A Cloudified IT is not Cloudy.
The majority of organizations today has already adopted cloud-based IT services in a certain way. One thing for sure - Cloud is here to stay and it will be changing the paradigm for running IT and business as well. The simple fact is that CIOs have to consider the cloud within their long term strategy. However, cloud adoption depends on many factors including partner availability, costs, reliability, and connectivity. Is a cloudified IT less-cloudy? And how to push the cloud envelope with thoughtful planning & solid action?
Value Proposition: It depends on what each individual internal IT department does to respond to the competitive challenge. Those who think strategically will map out a cloud strategy which uniquely identifies the value proposition to the company and how public cloud services compare and fit in. 1) Talking about committing to the cloud or not is not the right way to approach IT meeting the needs of the business. You need to start with understanding the business opportunities that IT can deliver solutions to that will increase top and bottom line performance as well as increase opportunities to deliver to current and new markets. 2) Cloud allows IT departments (and all other departments for that matter) to focus on being more pro-active and strategic vs. reactionary and redundant. Cloud computing has the ability to actually bring IT much closer to the business. It will free up considerable amounts of time for IT staff to innovate and take a leading role in contributing to the overall business strategy. 3) Perhaps the first step, which IT has yet to do, is to understand in total what services they do offer, benchmark those services (deliverables, quality, and price) against cloud services - and create an investment-based budget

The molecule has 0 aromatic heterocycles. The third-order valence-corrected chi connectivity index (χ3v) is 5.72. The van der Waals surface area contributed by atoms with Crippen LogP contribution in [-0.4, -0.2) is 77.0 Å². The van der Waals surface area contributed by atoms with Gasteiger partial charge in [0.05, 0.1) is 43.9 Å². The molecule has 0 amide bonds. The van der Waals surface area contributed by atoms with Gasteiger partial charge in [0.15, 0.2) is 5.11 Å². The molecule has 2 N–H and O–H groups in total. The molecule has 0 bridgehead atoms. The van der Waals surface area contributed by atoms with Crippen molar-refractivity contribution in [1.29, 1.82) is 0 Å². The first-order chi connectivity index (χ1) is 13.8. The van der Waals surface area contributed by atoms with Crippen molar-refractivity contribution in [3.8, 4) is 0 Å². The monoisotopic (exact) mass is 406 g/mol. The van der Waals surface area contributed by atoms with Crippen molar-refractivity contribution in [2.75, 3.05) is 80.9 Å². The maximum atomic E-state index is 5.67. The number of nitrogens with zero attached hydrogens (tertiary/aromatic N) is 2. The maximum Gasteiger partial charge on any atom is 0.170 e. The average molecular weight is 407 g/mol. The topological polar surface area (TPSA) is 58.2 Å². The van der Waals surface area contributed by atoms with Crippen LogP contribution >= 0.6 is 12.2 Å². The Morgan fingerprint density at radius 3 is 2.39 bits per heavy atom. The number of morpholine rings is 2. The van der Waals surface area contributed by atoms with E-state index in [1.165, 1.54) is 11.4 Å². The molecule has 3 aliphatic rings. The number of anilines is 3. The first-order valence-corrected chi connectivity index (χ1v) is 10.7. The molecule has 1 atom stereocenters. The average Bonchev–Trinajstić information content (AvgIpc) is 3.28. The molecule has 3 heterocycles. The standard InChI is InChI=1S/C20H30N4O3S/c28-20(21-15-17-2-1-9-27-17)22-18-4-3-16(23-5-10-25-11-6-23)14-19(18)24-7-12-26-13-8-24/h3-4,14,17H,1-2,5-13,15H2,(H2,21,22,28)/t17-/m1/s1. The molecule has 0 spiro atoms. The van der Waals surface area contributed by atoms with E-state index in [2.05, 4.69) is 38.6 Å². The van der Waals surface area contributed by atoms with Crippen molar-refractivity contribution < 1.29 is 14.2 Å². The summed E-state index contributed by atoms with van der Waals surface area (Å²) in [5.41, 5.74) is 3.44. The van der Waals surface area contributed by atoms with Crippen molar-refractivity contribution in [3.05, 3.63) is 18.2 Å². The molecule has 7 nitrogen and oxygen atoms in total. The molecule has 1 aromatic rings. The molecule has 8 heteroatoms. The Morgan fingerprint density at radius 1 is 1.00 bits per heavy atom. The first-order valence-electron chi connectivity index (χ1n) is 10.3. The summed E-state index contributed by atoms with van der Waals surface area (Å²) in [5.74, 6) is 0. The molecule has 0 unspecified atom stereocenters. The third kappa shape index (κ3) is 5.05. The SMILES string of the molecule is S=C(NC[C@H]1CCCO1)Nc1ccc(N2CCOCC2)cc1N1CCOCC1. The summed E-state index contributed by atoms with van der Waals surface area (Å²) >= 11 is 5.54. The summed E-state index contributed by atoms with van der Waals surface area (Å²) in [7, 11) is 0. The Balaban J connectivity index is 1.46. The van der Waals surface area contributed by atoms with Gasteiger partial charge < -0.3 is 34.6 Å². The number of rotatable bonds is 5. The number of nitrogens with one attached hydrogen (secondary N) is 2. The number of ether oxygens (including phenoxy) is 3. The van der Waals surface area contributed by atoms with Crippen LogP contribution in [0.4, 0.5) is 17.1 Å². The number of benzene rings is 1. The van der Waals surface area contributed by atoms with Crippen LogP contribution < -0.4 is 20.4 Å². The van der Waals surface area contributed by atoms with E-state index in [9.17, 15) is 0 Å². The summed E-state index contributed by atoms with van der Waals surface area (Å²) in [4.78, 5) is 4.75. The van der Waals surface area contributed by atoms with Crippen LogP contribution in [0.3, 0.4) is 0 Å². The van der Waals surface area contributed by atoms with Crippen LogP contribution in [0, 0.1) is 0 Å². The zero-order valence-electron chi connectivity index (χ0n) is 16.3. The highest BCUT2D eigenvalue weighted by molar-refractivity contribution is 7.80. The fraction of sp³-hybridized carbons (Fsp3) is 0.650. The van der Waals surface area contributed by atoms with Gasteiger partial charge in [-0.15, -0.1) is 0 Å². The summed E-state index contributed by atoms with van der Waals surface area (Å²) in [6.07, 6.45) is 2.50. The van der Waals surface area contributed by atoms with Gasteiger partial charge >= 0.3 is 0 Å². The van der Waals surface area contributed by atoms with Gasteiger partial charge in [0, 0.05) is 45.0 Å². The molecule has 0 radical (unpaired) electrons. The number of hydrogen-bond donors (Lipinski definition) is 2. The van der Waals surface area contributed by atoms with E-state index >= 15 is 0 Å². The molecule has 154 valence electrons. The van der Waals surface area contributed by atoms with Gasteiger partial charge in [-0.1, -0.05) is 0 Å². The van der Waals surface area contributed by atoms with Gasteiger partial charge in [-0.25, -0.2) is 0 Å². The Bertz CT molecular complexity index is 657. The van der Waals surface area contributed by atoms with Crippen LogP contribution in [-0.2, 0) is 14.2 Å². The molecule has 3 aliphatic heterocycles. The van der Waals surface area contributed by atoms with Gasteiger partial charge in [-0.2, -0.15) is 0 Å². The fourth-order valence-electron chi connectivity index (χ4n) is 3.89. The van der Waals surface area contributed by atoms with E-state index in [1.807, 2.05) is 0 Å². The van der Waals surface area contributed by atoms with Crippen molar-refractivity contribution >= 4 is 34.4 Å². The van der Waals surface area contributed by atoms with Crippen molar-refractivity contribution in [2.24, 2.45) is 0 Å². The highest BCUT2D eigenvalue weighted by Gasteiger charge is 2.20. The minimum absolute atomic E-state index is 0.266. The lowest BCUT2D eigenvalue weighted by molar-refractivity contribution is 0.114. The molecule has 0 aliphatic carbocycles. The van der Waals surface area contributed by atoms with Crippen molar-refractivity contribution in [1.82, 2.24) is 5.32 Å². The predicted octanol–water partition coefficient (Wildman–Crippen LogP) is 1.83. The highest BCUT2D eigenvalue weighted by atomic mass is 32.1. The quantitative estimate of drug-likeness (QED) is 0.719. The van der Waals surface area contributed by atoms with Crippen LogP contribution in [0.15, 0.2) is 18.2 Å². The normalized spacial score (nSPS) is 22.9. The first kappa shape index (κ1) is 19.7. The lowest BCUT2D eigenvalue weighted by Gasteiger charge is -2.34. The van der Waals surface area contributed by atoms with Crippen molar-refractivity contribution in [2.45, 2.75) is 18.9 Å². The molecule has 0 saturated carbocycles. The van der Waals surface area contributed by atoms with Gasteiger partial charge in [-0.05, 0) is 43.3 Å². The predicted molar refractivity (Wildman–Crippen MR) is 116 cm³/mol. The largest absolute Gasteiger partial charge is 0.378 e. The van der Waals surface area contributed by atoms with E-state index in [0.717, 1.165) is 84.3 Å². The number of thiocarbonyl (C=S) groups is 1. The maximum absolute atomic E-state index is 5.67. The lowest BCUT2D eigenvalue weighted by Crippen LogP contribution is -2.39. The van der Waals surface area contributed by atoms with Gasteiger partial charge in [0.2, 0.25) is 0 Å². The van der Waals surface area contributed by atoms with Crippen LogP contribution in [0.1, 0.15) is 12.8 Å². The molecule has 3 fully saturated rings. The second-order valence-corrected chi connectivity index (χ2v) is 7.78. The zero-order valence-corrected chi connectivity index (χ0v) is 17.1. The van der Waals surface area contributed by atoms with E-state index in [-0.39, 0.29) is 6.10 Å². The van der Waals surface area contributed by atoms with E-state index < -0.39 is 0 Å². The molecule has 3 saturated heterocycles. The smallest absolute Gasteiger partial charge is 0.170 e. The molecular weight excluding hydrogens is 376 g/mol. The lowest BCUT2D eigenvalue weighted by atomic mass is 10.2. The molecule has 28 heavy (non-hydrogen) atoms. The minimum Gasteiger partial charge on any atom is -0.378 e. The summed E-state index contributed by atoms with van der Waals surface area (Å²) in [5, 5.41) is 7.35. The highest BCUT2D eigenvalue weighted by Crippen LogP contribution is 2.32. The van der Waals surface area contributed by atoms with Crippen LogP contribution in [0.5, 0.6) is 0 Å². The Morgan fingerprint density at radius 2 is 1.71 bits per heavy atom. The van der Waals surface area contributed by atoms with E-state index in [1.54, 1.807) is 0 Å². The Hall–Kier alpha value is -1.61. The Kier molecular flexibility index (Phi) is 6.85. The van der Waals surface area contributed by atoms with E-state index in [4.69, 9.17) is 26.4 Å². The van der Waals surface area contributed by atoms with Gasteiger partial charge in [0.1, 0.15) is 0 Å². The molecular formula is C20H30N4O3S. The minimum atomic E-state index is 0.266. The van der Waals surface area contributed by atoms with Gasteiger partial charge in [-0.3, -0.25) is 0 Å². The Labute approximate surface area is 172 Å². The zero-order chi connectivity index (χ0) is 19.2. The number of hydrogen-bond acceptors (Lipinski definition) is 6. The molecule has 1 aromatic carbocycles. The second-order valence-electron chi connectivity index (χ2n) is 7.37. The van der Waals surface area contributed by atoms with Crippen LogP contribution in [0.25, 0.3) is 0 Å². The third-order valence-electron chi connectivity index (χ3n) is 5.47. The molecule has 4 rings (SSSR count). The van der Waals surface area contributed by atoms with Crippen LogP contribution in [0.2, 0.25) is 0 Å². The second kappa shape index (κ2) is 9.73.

Strategic Planning: Businesses need to have an overarching cloud strategy as an integral element of corporate strategy. Those IT departments that do think strategically are building a value proposition around core services while portraying the public Cloud as a platform for non-core, consumer like services with cost efficiency. Organizations, which do not create strategic capabilities of integrating on-premise, private cloud, and public cloud through appropriate over-arching infrastructure with relevant GRC model, will create a 'bigger' gap, increase business vs. IT friction and increase IT costs, by their cloud initiatives. Going cloud may not always be more cost effective, faster, or more reliable in every situation. Overall strategy and business requirements are still at the heart of providing effective solutions
Architectural Conversation: An Enterprise should understand its EA before shipping parts of IT out to be managed by third-parties; organizations also need EA afterward to manage the complexity in the cloud. EA is about ensuring the maximum payback for an organization's IT investment. Much of this has to do with complexity management. If the IT solutions are available in the cloud then IT can consider those options along the side of in-house or hybrid delivery models. The conversation above still requires capable BA's and PM's to work with the internal business no matter what delivery model you use. These skills are going to continue being a value add proposition that IT can deliver to organizations